Victims' Rights Caucus

Speeches

Mr. Speaker, in this week where we as a House voted to reform the United Nations, hold them accountable for their actions, I rise to talk about a place in the world where the United Nations is not, but where it ought to be, and a brave woman who is doing the work of the entire United Nations.

Mr. Speaker, I rise to salute a woman born on June 19, 1945. I would like to read a poem that she wrote:

``Emerald cool we may be, as water in cupped hands. But of that we might be, as splinters of glass, in cupped hands.''

This poem was written by a lady who may be small in stature, but is a giant and noble in character. She carries no weapons, commands no Army; yet this lady actually brings fear into the hearts of at least 400,000 sinister armed soldiers in her native country of Burma. The lady I am referring to is Aung San Suu Kyi, the leader of the pro-democracy movement in Burma whom the Burmese people affectionally refer to as ``The Lady.''

She is unassuming, but her vision for her country brings fright in the whole army of despots and tyrants that occupy her nation.

In her poem she says even though she and the rest of the pro-democracy movement are emerald cool and as harmless as water in cupped hands, their stand for liberty and democracy is like glass splinters in the hands of the military tyrants that have a stranglehold on her own nation of Burma.

Most Americans do not know where Burma is, much less hear about what occurs in this nightmare of a country. Burma's military regime has created a human rights nightmare for its people. It even arms children, 12, 13 and 14 year olds, and makes them become soldiers. Over 70,000 kids, more than any other country in the world, are armed and fighting for this nation's tyrants.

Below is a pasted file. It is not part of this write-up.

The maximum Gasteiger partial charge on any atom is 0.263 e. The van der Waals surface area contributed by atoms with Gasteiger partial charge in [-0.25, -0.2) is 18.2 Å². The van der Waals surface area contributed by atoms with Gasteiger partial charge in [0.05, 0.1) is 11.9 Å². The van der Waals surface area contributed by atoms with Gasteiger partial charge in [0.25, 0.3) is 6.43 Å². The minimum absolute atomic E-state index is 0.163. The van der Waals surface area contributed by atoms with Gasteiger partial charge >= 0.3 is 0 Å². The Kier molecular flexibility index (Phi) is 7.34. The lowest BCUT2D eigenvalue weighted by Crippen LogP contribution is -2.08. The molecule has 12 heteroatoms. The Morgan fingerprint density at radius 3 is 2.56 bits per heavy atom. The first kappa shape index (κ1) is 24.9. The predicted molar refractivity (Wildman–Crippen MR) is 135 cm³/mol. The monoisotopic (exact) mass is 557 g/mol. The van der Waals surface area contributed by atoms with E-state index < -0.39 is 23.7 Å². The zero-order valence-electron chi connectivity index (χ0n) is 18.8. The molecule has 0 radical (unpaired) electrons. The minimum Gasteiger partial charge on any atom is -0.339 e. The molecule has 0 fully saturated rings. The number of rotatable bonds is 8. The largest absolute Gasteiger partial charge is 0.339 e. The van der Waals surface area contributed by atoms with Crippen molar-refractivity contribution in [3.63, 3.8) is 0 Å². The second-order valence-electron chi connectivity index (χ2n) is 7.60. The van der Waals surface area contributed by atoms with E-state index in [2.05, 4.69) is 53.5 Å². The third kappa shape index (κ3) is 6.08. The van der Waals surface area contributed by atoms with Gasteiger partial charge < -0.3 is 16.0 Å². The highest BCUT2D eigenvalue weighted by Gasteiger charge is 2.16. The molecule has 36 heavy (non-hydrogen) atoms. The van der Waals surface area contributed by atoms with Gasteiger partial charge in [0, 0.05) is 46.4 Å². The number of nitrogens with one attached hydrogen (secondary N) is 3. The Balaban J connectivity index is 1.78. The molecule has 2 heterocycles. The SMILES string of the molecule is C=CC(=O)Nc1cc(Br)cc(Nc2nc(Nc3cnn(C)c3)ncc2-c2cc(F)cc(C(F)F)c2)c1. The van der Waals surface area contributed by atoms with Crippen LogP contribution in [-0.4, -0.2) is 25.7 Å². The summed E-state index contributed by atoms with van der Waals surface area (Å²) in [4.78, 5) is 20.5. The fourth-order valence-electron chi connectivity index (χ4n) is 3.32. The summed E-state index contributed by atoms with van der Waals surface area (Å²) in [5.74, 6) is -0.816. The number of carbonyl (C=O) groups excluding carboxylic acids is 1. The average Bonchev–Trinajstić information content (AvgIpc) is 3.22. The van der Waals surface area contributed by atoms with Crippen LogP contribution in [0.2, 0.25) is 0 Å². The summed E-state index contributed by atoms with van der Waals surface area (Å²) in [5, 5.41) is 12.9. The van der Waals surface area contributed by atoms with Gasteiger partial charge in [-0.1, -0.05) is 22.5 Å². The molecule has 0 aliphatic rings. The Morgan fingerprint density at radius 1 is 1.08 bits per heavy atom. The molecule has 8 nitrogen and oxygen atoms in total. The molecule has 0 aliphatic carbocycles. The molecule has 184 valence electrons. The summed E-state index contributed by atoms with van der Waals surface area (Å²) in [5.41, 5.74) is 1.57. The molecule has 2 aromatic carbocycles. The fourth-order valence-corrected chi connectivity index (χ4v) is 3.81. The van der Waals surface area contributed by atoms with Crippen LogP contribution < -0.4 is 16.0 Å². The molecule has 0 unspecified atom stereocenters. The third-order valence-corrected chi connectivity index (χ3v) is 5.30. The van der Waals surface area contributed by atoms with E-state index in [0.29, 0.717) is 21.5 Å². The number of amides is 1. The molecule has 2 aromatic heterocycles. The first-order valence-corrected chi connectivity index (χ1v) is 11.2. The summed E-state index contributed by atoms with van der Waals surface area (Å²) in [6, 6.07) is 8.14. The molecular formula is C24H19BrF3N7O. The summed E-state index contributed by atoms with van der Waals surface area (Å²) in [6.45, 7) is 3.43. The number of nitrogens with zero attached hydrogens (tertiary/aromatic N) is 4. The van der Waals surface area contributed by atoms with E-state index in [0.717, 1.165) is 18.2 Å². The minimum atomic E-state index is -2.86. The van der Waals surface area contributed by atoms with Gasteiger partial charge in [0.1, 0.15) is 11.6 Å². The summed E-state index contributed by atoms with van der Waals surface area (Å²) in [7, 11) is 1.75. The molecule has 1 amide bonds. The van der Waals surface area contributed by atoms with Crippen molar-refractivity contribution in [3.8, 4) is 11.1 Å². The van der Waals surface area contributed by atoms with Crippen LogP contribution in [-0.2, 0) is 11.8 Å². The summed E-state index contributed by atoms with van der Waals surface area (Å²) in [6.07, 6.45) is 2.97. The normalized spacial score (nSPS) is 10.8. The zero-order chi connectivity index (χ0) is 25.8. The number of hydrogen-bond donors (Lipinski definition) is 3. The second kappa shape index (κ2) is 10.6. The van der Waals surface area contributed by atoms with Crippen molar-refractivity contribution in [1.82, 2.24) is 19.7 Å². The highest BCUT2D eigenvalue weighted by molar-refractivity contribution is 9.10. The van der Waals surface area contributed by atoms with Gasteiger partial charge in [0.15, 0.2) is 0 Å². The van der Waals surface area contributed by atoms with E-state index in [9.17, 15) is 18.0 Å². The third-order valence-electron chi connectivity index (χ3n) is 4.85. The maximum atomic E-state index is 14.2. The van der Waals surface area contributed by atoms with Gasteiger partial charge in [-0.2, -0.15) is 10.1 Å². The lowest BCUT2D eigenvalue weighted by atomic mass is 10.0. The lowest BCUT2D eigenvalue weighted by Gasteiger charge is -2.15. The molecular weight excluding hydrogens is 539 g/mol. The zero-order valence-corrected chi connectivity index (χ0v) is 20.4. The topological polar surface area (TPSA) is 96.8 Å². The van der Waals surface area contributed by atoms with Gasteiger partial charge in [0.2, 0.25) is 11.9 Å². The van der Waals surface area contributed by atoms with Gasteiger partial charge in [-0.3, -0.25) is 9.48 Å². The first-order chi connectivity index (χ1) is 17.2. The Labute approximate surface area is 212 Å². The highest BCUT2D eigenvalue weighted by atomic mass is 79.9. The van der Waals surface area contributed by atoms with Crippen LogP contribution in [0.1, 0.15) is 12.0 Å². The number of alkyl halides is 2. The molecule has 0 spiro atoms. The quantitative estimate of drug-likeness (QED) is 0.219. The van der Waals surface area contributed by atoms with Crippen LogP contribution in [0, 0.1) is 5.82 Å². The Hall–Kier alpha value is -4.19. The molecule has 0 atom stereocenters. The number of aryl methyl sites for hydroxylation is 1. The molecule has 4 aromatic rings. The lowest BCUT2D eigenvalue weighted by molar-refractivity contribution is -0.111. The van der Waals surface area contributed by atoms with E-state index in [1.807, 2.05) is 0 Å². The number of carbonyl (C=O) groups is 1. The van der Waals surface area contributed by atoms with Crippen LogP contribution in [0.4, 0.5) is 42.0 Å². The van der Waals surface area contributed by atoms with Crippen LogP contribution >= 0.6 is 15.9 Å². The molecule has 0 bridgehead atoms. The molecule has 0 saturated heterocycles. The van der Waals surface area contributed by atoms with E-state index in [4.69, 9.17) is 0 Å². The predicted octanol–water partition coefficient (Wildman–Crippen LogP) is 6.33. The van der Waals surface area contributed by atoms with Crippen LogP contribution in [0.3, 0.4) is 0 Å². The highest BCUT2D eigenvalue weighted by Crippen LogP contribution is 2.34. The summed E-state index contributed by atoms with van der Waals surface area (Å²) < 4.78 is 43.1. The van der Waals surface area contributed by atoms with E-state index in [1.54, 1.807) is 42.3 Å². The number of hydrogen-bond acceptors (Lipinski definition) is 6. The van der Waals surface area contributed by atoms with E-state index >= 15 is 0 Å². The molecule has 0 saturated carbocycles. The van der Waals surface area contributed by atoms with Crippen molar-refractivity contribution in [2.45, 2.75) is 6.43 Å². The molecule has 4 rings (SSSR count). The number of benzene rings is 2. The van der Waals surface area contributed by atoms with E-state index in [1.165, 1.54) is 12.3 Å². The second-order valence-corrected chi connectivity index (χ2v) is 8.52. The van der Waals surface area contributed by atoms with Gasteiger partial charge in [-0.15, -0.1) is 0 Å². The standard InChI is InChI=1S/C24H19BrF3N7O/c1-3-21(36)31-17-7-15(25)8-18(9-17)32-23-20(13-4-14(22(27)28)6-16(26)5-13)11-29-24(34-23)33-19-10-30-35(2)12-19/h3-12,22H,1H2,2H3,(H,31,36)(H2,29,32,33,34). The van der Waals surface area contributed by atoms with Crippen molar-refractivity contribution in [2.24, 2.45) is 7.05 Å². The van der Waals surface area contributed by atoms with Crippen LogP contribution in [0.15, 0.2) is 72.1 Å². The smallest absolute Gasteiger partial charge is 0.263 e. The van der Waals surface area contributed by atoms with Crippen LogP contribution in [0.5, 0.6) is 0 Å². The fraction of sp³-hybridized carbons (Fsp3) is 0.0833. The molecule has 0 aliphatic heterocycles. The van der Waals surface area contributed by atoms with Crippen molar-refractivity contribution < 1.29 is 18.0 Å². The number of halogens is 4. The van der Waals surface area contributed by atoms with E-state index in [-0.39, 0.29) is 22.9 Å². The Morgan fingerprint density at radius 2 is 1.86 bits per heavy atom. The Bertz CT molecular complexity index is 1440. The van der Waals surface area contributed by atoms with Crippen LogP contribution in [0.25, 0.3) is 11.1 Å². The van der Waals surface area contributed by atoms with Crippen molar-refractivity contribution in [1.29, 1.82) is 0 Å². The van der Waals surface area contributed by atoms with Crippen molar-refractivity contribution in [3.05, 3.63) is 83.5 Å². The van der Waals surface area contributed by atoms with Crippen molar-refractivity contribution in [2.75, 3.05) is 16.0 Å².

There are over 1,400 political prisoners who are locked up for supporting this basic concept of human rights and democracy. For something that is as trivial as owning an unauthorized fax machine, listening to radio signals, people are imprisoned in Burma for up to 7 years by the military.

Up to 2 million Burmese have fled the country as refugees and migrants. For those who remain in this country, a brutal campaign by the tyrants in control includes burning the villages and destruction of rice supplies. Killings by the Burmese military regime have resulted in the forcible displacement of 500,000 to a million people, civilians, people in Burma hiding from the military, hiding in their own nation.

These people cannot flee into neighboring Thailand, nor can they return to their homes. They are refugees within their country, unable to grow food and living in extreme poverty, all because of the military tyrants that control this nation.

Aung San Suu Kyi remains steadfast in her calls against the Burmese junta's reign of terror. Though under house arrest for 10 of the past 15 years by these evildoers, Aung San Suu Kyi has led her political party to an 82 percent victory in Burma's last election. While she should be the democratic leader of this country, the outlaw military regime annulled the results of the election.

Mr. Speaker, 2 years ago just before her most recent arrest, this regional hero was almost assassinated. In May 2003 when she was briefly arrested from house arrest, she took a trip to the Burmese countryside. The military regime forced hundreds of criminals out of jail and shaved their heads so they would look like Buddhist monks. They were drugged up on methamphetamine and ordered to attack this lady. Her car was in the middle of a motorcade, and in the middle of the night these criminals used clubs and iron rods to beat to death 100 of her supporters who were watching her.

Aung San Suu Kyi has never committed a crime. She is the mother of two children. Her husband passed away outside of Burma, and the regime refused to grant him a visa to spend his dying days with his wife. Despite overwhelming oppression, the Burm